For all of you out there getting ready to make my Snickerdoodle recipe that can be found here, I want you to stop immediately. Put down the mixer, put down the measuring spoon, put down the cinnamon sugar. Today I made a batch of the cookies (my friend Karlin is making me mushroom soup, I make her Snickerdoodles...we have a symbiotic relationship based on food) and was dismayed when mid cooking (and mid nap for Baby Girl) I discovered that I was out of AP flour. I had just used almost all of my AP flour in replacement of Bread flour which I was out of to make foccaccia (more on that later) for the same person. Lucky for me I was in possession of five other flours... The first was Tapioca flour, used more for thickening it was automatically out. The second was Pasta flour, with too grainy of a texture, it too was gone. The next three were Whole Wheat (possible, but would definitely alter the taste and probably would alter the texture), Cake flour (definite possibilities there, but would it be too light and airy), and Self-Rising flour (could work, but would it leaven the cookie dough too much). As I muddled over my conundrum, munching on a corner of the aforementioned foccaccia, I saw two stars next to the flour on the recipe. What is this I thought? I looked at the bottom of the recipe and to my delight there was a replacement for the AP Flour! I could use Self-Rising and merely omit the salt, baking powder, and cream of tartar. An approved replacement and less things to measure...Yippee!!! I mixed up my ingredients, baked my cookies, and marveled at their puffy shape as they came out of the oven 8-10 minutes later. I tried one hoping that it would taste as good as the standard gems I made even if they were a little rounder. I only have this to say...when Betty Crocker says you "could" change the recipe, what she meant was that you "should" change the recipe. I marveled at how light, fluffy, and perfectly sweet this cookie had become. The cinnamon sugar barely coated the outside of the cookie and it was like eating a puffy cloud of soft sweetness. I will make a note (along with the note that this makes about 45 cookies) in my cookbook for this to be a permanent change.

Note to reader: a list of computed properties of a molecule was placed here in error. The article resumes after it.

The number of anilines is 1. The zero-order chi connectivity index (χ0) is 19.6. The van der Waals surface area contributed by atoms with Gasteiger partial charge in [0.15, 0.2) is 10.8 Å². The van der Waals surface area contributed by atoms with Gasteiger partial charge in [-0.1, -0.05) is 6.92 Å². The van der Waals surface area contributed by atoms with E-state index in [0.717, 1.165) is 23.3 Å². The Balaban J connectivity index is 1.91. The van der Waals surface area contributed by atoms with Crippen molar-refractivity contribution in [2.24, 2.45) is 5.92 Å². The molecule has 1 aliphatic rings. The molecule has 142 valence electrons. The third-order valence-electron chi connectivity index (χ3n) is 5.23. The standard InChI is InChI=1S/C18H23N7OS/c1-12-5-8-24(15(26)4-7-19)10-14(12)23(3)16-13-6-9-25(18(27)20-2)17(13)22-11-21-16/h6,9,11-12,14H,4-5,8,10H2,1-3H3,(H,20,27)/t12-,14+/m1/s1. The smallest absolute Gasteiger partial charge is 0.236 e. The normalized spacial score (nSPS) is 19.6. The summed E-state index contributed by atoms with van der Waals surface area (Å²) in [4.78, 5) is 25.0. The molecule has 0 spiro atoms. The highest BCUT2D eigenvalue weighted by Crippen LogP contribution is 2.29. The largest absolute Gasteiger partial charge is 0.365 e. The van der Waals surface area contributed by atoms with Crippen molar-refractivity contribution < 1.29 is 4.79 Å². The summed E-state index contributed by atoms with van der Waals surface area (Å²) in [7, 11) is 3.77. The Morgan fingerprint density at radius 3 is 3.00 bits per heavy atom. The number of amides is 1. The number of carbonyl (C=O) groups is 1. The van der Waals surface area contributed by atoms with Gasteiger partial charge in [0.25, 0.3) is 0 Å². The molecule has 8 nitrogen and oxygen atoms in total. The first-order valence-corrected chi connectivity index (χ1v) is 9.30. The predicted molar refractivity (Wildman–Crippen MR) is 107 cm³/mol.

What will I do with all of this extra self rising flour you may ask? That one is easy. As Self-Rising flour has a somewhat legitimate expiration date (unlike the fake date of AP flour, salt, and other staples that could last indefinitely), you do need to use your flour within a year or so. Now the Snickerdoodles are easy and delicious, but something equally delicious and even easier to make is your very own beer bread. I got this recipe from an old college roomie who I did not get along with...one time she made this recipe and replaced the sugar with salt...that was gross, but this is not! Pre-heat your oven to 375. Mix 3 cups Self-Rising flour, 1/2 cup sugar, a sprinkle of salt, and your favorite bottle of beer (I recommend Shiner Boch, but Shiner is my recommendation for almost everything...Guinness is good too). Butter a loaf pan and put the very sticky batter in the pan. Bake for 55 minutes, buttering the top of the loaf for the last 10 minutes. Serve and enjoy.
Have fun with your Self-Rising flour!!!